Last month, they decided to make a change. Tyler Rowley got a job as a structural welder in Clifton, Texas, where the couple now live with their 4-year-old daughter in a 28-foot trailer behind their Chevrolet Silverado.

Rowley misses her two adult daughters, friends and community in Emery County, but said this is the only way to keep her family together and make a living.

“Every morning, my daughter asks if her dad is going to come home,” Rowley said. “It’s worth it to me to tell her, ‘Yes, your dad is going to be home tonight.’”

The couple are still paying off a house in Castle Dale and Rowley hopes that, one day, the famiily will be able to afford to go home.

The need to diversify

Economic development leaders are focusing on industries other than natural resource extraction, looking for alternatives that won’t leave a town depressed when markets shift.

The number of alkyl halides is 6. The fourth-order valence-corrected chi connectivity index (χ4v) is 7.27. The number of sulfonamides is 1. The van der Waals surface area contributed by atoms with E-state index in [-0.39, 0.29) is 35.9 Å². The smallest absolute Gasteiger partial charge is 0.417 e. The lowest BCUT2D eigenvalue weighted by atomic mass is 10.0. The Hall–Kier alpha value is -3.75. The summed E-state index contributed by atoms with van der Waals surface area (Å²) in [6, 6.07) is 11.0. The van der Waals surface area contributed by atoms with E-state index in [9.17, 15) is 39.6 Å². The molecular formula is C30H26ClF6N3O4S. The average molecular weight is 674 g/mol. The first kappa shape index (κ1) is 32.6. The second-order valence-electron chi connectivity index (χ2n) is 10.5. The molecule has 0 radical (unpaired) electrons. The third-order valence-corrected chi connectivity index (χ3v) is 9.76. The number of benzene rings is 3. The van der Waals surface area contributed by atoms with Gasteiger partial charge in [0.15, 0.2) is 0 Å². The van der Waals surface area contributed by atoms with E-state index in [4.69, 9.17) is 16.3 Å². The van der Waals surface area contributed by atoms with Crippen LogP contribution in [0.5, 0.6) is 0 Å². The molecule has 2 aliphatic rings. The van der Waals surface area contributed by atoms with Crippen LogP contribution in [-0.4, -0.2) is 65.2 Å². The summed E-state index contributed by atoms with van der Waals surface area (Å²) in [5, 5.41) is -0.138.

“I look at Castle Dale and I think, gosh, all those coal resources there and coal is dying,” said Paul Jakus, a professor in the Department of Applied Economics at Utah State University. “If coal comes back, it’s not going to last. It’s at a price disadvantage. It’s at a carbon disadvantage. It seems like a risky base to build your economy upon and you’ve got to diversify.”

The need to help counties diversify is part of the inspiration for the initiative.

“This is about families. [Coal] is all they’ve done for generations, that’s who they are and that’s who they know,” Cox said. “You can see the hopelessness that comes from an economy where that’s not a thing and nothing’s moving in to replace it.”

Born and raised in Roosevelt in Duchesne County, J.R. Bird, 38, founded Paragon Oilfield Products to sell supplies to drilling companies. Within the first year of business in 2008, the company’s revenue and payroll grew to 10 times their original size.

But, in 2009, the global economic crisis hit and Bird’s monthly revenue shrank by about half. He was able to make it through until the next, bigger crisis hit in 2015.